Journal of Insect Conservation

, Volume 19, Issue 4, pp 607–615 | Cite as

Is the globally rare frosted elfin butterfly (Lycaenidae) two genetically distinct host plant races in Maryland? DNA evidence from cast larval skins provides an answer

  • Jennifer A. FryeEmail author
  • Robert K. Robbins


Frosted elfin butterfly caterpillars (Callophrys irus) eat either lupine (Lupinus perennis) or wild indigo (Baptisia tinctoria) legumes. Data from larval behavior, adult morphology, demographics, and phenology have led to the suggestion that lupine-feeding populations are genetically distinct from wild indigo-feeding populations. Frosted elfins are of conservation concern throughout their range in the eastern half of North America, and the possibility of host plant races—in which females pass genetically determined oviposition preferences to their daughters—complicates assessments of this vulnerable species. The maternal inheritance of mitochondrial DNA sequences makes CO1 an excellent gene to determine if genetically distinct host plant races have evolved in frosted elfins. In this paper, we extracted DNA using cast larval skins, a non-lethal, minimal-disturbance method appropriate for insects of conservation concern. Fifty eggs and caterpillars were taken from the field, reared in the lab until molting, and then returned to the plant on which they were found. Over 80 % of individuals had DNA successfully sequenced from their cast larval skins. The sequences allowed unequivocal identification. Neither the lupine-feeding nor wild indigo-feeding populations formed monophyletic clusters because many lupine-feeding and wild-indigo feeding individuals shared the same CO1 658 base pair sequence. An isolated population from the mountains of western Maryland was also not genetically distinct from a coastal population 345 km to the east. These results show the usefulness of using cast larval skins as a non-lethal source of DNA in listed species and suggest that frosted elfins are generalist feeders of lupine and wild indigo and are not comprised of two genetically distinct host plant races.


Callophrys irus Wild indigo Lupine Host plant races Mitochondrial CO1 DNA barcodes Deer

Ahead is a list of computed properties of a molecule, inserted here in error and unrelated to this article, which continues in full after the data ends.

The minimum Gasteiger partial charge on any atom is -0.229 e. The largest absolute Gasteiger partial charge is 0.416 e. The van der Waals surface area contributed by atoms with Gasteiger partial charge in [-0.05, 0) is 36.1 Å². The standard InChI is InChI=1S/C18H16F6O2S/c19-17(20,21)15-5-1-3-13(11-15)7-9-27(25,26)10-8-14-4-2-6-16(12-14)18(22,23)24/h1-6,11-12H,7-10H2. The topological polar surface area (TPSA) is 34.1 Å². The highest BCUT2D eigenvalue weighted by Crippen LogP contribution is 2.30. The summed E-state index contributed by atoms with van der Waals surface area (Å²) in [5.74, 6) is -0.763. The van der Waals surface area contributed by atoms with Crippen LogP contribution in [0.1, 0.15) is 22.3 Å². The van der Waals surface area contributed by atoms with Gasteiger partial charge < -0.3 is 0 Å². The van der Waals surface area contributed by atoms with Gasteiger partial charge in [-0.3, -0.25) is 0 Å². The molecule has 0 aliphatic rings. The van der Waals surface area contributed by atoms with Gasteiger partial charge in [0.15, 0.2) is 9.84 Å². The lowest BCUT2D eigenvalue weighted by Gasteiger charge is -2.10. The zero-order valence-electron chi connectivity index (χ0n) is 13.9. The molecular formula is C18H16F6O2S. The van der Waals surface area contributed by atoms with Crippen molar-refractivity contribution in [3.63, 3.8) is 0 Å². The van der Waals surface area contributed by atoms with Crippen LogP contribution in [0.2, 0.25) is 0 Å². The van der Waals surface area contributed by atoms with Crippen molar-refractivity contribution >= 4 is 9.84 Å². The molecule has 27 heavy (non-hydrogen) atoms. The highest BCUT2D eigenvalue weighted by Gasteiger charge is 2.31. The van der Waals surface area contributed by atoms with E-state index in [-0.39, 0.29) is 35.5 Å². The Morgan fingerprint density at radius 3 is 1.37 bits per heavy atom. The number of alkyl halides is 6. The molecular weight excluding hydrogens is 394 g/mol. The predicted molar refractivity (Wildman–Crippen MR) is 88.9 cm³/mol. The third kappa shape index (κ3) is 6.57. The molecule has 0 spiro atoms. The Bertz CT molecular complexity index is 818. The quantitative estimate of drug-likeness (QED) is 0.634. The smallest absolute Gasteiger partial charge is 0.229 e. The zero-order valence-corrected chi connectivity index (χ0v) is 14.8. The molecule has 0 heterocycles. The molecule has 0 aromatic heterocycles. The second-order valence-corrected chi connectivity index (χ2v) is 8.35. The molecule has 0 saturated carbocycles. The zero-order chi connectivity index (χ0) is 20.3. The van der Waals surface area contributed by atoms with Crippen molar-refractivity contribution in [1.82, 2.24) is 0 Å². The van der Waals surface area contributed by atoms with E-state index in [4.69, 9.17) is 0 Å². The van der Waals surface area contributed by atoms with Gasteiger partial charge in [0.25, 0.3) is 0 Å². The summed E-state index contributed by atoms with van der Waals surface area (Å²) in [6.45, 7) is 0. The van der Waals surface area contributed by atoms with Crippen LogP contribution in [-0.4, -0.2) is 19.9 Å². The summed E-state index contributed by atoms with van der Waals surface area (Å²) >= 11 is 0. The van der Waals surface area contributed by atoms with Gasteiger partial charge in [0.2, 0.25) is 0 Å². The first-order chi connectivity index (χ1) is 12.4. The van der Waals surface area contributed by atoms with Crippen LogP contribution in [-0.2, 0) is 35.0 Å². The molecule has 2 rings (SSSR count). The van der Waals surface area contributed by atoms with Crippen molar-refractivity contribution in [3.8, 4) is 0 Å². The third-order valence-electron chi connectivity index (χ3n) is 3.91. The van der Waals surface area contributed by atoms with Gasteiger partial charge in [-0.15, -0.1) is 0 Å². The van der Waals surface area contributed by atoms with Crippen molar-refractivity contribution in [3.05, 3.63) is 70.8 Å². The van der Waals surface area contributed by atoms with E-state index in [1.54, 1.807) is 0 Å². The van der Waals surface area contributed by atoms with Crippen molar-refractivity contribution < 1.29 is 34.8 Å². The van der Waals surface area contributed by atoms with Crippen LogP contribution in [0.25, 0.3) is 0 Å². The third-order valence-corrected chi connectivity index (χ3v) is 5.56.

We thank the following individuals for their assistance in all aspects of field work: Paula Becker, Danny Thomas, Chris Frye, John Moulis, Kyle Rambo, Wes Knapp, Joe Fehrer Sara Tangren, and numerous volunteers from the Maryland DNR and the Nature Conservancy, most notably Jeff Bacon, Gordon and Mary Burton, David Hindle, Gary Marine, Tom Ogden, Margaret Schultz, Robert Turk and Tom Ogden. We thank Brian Harris and Margaret Rosati at Smithsonian for technical support, and Scott Miller (who urged us to use cast larval skins as a source for mitochondrial DNA), Paul Goldstein, and Karie Darrow for helpful advice. Dana Limpert at Maryland DNR provided mapmaking expertise, and Jeremy deWaard at Guelph greatly facilitated the sequencing of our samples. For reviewing and commenting on the manuscript, we are grateful to Robert Busby, Paul Goldstein, Scott Miller, Richard Smith, and David Wagner. Two anonymous reviewers and the Editor made many helpful suggestions, for which we are grateful. This project was funded in part through a State Wildlife Grant from the US Fish and Wildlife Service, and through the Department of Entomology, NMNH, Smithsonian Institution.


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Copyright information

© Springer International Publishing Switzerland (outside the USA)  2015

Authors and Affiliations

  1. 1.Maryland Department of Natural ResourcesNatural Heritage ProgramWye MillsUSA
  2. 2.Department of EntomologySmithsonian InstitutionWashingtonUSA

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